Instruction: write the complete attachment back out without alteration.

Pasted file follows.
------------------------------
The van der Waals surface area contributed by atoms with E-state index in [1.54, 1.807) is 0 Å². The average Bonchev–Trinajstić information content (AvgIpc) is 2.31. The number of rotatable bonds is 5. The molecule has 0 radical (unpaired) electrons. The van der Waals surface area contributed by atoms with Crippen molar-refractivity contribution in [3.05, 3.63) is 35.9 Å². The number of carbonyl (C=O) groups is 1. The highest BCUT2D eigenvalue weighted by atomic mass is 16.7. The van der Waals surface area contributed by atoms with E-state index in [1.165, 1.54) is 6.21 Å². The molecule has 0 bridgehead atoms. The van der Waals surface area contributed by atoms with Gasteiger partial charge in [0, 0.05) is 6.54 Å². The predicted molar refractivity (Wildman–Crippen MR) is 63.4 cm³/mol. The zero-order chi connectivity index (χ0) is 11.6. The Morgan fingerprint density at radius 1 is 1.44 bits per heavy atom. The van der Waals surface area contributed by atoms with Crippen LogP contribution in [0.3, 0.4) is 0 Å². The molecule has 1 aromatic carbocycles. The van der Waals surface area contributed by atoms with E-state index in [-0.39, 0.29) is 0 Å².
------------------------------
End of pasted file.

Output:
The van der Waals surface area contributed by atoms with E-state index in [1.54, 1.807) is 0 Å². The average Bonchev–Trinajstić information content (AvgIpc) is 2.31. The number of rotatable bonds is 5. The molecule has 0 radical (unpaired) electrons. The van der Waals surface area contributed by atoms with Crippen molar-refractivity contribution in [3.05, 3.63) is 35.9 Å². The number of carbonyl (C=O) groups is 1. The highest BCUT2D eigenvalue weighted by atomic mass is 16.7. The van der Waals surface area contributed by atoms with E-state index in [1.165, 1.54) is 6.21 Å². The molecule has 0 bridgehead atoms. The van der Waals surface area contributed by atoms with Gasteiger partial charge in [0, 0.05) is 6.54 Å². The predicted molar refractivity (Wildman–Crippen MR) is 63.4 cm³/mol. The zero-order chi connectivity index (χ0) is 11.6. The Morgan fingerprint density at radius 1 is 1.44 bits per heavy atom. The van der Waals surface area contributed by atoms with Crippen LogP contribution in [0.3, 0.4) is 0 Å². The molecule has 1 aromatic carbocycles. The van der Waals surface area contributed by atoms with E-state index in [-0.39, 0.29) is 0 Å².